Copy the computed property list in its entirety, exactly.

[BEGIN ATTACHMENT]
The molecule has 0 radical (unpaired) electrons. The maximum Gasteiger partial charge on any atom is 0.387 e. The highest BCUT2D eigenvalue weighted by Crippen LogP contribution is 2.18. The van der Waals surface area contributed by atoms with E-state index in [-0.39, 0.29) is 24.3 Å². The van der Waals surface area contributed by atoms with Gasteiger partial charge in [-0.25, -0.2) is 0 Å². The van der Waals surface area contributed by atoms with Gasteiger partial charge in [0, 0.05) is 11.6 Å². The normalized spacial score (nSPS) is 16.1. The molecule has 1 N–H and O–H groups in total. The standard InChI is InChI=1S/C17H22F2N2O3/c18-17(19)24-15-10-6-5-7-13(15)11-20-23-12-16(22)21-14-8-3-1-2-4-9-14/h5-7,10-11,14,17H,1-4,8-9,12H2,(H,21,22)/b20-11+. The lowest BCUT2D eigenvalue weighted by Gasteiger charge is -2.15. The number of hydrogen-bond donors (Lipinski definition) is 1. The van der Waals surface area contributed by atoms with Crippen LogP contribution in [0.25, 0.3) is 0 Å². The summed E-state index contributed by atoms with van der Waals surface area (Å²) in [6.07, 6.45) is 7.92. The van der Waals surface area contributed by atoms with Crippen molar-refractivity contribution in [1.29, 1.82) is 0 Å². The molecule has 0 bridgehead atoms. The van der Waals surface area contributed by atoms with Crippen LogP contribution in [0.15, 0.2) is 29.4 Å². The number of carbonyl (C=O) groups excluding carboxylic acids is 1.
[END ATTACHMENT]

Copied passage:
The molecule has 0 radical (unpaired) electrons. The maximum Gasteiger partial charge on any atom is 0.387 e. The highest BCUT2D eigenvalue weighted by Crippen LogP contribution is 2.18. The van der Waals surface area contributed by atoms with E-state index in [-0.39, 0.29) is 24.3 Å². The van der Waals surface area contributed by atoms with Gasteiger partial charge in [-0.25, -0.2) is 0 Å². The van der Waals surface area contributed by atoms with Gasteiger partial charge in [0, 0.05) is 11.6 Å². The normalized spacial score (nSPS) is 16.1. The molecule has 1 N–H and O–H groups in total. The standard InChI is InChI=1S/C17H22F2N2O3/c18-17(19)24-15-10-6-5-7-13(15)11-20-23-12-16(22)21-14-8-3-1-2-4-9-14/h5-7,10-11,14,17H,1-4,8-9,12H2,(H,21,22)/b20-11+. The lowest BCUT2D eigenvalue weighted by Gasteiger charge is -2.15. The number of hydrogen-bond donors (Lipinski definition) is 1. The van der Waals surface area contributed by atoms with Crippen LogP contribution in [0.25, 0.3) is 0 Å². The summed E-state index contributed by atoms with van der Waals surface area (Å²) in [6.07, 6.45) is 7.92. The van der Waals surface area contributed by atoms with Crippen molar-refractivity contribution in [1.29, 1.82) is 0 Å². The molecule has 0 bridgehead atoms. The van der Waals surface area contributed by atoms with Crippen LogP contribution in [0.15, 0.2) is 29.4 Å². The number of carbonyl (C=O) groups excluding carboxylic acids is 1.